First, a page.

The original Woodstock music festival is the stuff of legends. It defined a generation and triggered a shift in culture for at least a decade after the 1969 festival. Originally billed as “three days of peace and music,” the Woodstock Music & Arts Fair lasted for four days. It consisted of 32 acts and attracted the attention of more than 400,000 mostly young music fans. Despite being well-documented in an Oscar-winning film, there are some lesser-known facts about Woodstock you might be interested to know.
Woodstock Didn’t Actually Take Place in Woodstock, NY
The festival was named for the town where it was supposed to have occurred. However, there wasn’t a site big enough to hold it there. The search for a venue led to the town of Wallkill, NY. Local townsfolk got wind of the plans and didn’t want a bunch of “trouble-making hippies” invading their town. An ordinance was quickly passed that made it difficult to get a permit. Finally, about a month before the scheduled event, dairy farmer Max Yasgur volunteered the use of his property in Bethel, NY.
Richie Havens Wasn’t Scheduled to Be the Opening Act
Richie Havens was the first to perform because many other bands were stuck in the massive traffic jam caused by the influx of attendees. His iconic song “Freedom,” which closed his set, was actually improvised by necessity, as he was trying to fill time. When Havens died in 2013, his ashes were scattered over the original Woodstock site, on what would have been the 44th anniversary of the last day of the festival.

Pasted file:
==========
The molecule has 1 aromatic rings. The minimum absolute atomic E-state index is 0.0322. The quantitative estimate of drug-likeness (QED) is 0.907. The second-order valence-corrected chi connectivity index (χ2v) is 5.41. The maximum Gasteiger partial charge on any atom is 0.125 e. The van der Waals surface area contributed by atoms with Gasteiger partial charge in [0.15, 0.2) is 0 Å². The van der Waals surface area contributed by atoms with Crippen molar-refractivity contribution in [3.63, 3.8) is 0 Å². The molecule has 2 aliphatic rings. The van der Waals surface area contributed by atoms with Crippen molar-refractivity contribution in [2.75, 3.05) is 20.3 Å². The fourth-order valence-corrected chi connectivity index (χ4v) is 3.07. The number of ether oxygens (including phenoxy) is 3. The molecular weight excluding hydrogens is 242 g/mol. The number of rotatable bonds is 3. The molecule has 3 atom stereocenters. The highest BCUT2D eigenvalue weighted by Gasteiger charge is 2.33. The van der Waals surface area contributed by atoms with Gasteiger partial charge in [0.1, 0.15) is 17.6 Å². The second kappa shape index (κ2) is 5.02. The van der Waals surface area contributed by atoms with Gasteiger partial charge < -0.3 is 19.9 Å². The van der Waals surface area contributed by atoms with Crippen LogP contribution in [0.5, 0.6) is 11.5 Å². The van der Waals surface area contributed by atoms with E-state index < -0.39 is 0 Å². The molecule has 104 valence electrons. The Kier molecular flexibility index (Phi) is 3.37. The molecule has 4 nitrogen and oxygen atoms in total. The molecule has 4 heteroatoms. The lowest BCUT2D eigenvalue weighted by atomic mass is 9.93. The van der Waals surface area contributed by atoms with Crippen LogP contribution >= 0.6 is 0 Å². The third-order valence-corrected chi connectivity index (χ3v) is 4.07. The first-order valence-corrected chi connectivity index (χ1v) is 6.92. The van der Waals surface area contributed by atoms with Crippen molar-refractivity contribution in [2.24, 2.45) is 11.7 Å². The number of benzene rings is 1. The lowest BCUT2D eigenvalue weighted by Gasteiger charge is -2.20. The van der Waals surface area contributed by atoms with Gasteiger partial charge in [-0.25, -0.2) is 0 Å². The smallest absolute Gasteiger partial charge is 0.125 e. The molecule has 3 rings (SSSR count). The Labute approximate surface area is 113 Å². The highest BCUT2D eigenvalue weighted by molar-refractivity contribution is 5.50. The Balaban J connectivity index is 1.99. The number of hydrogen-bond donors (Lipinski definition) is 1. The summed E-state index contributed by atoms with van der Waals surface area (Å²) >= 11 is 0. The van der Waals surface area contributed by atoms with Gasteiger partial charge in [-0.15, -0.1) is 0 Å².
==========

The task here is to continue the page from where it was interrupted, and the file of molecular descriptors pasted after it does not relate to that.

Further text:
The Festival Wasn’t Supposed to Be Free
Initial tickets sold for Woodstock were $6 per day, or $24 for all three days if purchased on-site, and $18 if ordered in advance. The festival became free after flower children invaded in droves. There wasn’t even any official merchandise sold. Some people did leave with programs and some attendees sold stuff “on the down-low.”
It Was the Traffic That ‘Closed’ the Thruway
Folk singer Arlo Guthrie announced to the crowd that the New York State Thruway was closed; but that wasn’t exactly true. The main road to the farm appeared to be closed due to the massive number of people trying to get there. However, some exits were closed to discourage more people from clogging the thruway. At one point, New York’s governor considered calling in the National Guard, but was convinced not to do so. Some performers had to be airlifted in and out of the venue due to the traffic mess.
Many Concertgoers Missed Jimi Hendrix’s Set
Hendrix closed the show with a memorable set that included his iconic rendition of “The Star Spangled Banner.” Yet, by the time he started his set on the unplanned fourth day at 8:30am, the crowd had significantly thinned out. Those who stuck around, however, were treated to classics like “Purple Haze” and “Foxy Lady.” He closed his set with an improvised performance and an encore of “Hey Joe.”
The site of the iconic festival remains almost the way it appeared back in 1969. The field and stage area have been preserved. The fields of the Yasgur farm still attract visitors. But there won’t be another Woodstock on the actual site since town rules were changed the year after the event to prevent such a gathering from ever happening again! Woodstock inspired similar concerts in 1994 and 1999 that coincided with anniversaries of the original festival. Even so, it’s the one and only 1969 Woodstock that is legendary.